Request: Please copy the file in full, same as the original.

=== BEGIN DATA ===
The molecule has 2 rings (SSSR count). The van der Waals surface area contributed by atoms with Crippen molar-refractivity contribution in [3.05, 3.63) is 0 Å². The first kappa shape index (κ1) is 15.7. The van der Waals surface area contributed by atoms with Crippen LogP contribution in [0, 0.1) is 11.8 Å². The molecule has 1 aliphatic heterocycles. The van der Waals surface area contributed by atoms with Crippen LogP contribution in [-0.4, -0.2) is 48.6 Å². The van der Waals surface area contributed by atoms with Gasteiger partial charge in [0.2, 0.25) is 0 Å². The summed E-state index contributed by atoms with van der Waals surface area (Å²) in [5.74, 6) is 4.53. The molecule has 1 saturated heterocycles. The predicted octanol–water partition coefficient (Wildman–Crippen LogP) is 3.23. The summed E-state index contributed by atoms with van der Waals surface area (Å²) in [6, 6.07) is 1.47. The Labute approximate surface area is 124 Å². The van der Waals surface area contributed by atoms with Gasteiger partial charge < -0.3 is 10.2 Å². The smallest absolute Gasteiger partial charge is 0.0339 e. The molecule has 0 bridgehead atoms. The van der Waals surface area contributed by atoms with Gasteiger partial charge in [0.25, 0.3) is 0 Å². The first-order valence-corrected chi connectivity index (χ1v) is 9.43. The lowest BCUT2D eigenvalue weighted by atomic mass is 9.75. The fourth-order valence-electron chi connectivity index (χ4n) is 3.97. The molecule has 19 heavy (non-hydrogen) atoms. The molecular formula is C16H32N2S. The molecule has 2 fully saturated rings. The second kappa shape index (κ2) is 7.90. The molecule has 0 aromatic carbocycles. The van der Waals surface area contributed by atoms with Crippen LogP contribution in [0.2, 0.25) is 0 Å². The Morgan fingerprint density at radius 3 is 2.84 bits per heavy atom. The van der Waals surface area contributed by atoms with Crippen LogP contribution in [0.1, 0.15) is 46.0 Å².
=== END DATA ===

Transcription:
The molecule has 2 rings (SSSR count). The van der Waals surface area contributed by atoms with Crippen molar-refractivity contribution in [3.05, 3.63) is 0 Å². The first kappa shape index (κ1) is 15.7. The van der Waals surface area contributed by atoms with Crippen LogP contribution in [0, 0.1) is 11.8 Å². The molecule has 1 aliphatic heterocycles. The van der Waals surface area contributed by atoms with Crippen LogP contribution in [-0.4, -0.2) is 48.6 Å². The van der Waals surface area contributed by atoms with Gasteiger partial charge in [0.2, 0.25) is 0 Å². The summed E-state index contributed by atoms with van der Waals surface area (Å²) in [5.74, 6) is 4.53. The molecule has 1 saturated heterocycles. The predicted octanol–water partition coefficient (Wildman–Crippen LogP) is 3.23. The summed E-state index contributed by atoms with van der Waals surface area (Å²) in [6, 6.07) is 1.47. The Labute approximate surface area is 124 Å². The van der Waals surface area contributed by atoms with Gasteiger partial charge < -0.3 is 10.2 Å². The smallest absolute Gasteiger partial charge is 0.0339 e. The molecule has 0 bridgehead atoms. The van der Waals surface area contributed by atoms with Gasteiger partial charge in [0.25, 0.3) is 0 Å². The first-order valence-corrected chi connectivity index (χ1v) is 9.43. The lowest BCUT2D eigenvalue weighted by atomic mass is 9.75. The fourth-order valence-electron chi connectivity index (χ4n) is 3.97. The molecule has 19 heavy (non-hydrogen) atoms. The molecular formula is C16H32N2S. The molecule has 2 fully saturated rings. The second kappa shape index (κ2) is 7.90. The molecule has 0 aromatic carbocycles. The van der Waals surface area contributed by atoms with Crippen LogP contribution in [0.2, 0.25) is 0 Å². The Morgan fingerprint density at radius 3 is 2.84 bits per heavy atom. The van der Waals surface area contributed by atoms with Crippen LogP contribution in [0.1, 0.15) is 46.0 Å².